A poem from Elena Huegel
Two cups of tea, dissimilar,
on a table set with simple beauty.
a strainer to fish the leaves that tint
the hot water in the bottom of the cup
while waiting for boiling water to sputter forth from the kettle.
“Come in and share ‘once’ with me.
I have home-made, hand kneaded, leavened bread,
still warm from the clay oven.”
A dignified Mapuche* hostess invites me
when I visit her ruca* on the skirts of
the Villarrica Volcano.
Butter spread on the bread
melts and runs down my fingers.
I savor a feast more exquisite than the
delicacies on a king’s table.
I am huinca*, invader, foriegner, of the race that conquers.
And I am hungry.
Hungry for a smile.
Hungry for welcome.
Hungry for home.
I came into your house and you received me.
I came to your table and you fed me.
I came at tea time, and you served me.
And on lonely afternoons,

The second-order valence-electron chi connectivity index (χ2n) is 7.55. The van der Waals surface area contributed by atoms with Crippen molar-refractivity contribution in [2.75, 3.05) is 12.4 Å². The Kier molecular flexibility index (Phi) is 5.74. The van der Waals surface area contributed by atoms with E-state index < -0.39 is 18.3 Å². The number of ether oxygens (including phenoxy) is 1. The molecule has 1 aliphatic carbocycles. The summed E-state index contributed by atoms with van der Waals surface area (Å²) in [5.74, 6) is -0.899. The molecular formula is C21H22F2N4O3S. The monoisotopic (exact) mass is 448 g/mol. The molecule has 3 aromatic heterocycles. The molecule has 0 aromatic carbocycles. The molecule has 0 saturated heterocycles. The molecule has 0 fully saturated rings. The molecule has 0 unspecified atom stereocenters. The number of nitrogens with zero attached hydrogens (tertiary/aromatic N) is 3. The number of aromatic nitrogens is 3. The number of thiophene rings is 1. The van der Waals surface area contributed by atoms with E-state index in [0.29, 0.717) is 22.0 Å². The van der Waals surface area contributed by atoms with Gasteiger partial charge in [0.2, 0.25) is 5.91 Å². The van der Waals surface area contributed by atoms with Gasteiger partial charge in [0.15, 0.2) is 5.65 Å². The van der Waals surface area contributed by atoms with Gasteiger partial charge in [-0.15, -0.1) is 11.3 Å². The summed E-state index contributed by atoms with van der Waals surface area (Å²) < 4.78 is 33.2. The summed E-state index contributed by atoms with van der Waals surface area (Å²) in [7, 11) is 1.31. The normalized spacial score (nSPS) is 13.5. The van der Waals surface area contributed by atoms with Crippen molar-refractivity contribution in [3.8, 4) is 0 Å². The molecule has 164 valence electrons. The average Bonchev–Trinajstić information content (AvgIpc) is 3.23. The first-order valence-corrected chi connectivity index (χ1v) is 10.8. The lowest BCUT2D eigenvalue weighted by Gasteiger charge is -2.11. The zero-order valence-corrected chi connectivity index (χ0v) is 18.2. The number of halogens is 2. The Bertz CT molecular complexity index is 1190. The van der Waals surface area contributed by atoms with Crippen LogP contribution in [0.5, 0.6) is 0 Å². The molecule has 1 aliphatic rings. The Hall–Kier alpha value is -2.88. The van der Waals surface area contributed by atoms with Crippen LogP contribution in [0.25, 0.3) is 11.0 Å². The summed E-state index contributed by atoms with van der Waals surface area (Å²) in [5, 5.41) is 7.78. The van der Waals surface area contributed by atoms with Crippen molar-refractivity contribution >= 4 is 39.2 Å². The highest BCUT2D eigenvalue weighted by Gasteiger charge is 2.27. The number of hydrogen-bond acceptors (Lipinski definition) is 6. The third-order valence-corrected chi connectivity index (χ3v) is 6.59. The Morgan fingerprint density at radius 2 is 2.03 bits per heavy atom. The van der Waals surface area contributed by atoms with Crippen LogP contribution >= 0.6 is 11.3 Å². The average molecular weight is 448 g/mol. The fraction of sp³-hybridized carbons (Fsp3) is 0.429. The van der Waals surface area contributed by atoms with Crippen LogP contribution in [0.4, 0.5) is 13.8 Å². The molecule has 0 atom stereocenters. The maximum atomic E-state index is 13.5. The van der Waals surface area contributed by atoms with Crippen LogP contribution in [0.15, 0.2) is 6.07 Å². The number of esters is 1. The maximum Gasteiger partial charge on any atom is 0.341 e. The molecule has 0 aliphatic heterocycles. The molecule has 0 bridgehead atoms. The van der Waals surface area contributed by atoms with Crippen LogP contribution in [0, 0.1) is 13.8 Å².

when I am far away from southern stars,
and longing squeezes out tears, the salts of memories,
and the cacophony of voices
selling, buying, demanding, pleading, insulting
compete to trap my attention
and deafen the song of my caged soul,
I close my eyes and jump the puddles
on the track that leads to Campo Alegre.*
In the rhythm of the drizzle I hear the singsong of your speech
inviting me and all who are hungry for peace in this land
to come to the table
to break bread, and
to drink a cup of tea.
Elena Huegel, a member of Iglesia Cristiana Ebenezer, Los Fresnos, Texas, serves the Pentecostal Church of Chile (IPC). She is an environmental and Christian education specialist.
*”Once” is what afternoon tea is called in Chile.
*The Mapuche, “people of the earth” are one of the original peoples of Chile.
*”Ruca” is the mapuche word for dwelling or home. The ruca is usually a single room with a fire place in the middle. The roof has a vent over the fireplace for the smoke.
*”Campo Alegre” literally means “Happy Fields” in Spanish. It is the name of a Mapuche settlement in southern Chile at the base of the Villarrica Volcano.
*”Huinca” is a derogatory term in mapuche for the conquerors. It is similar to the word “thief.”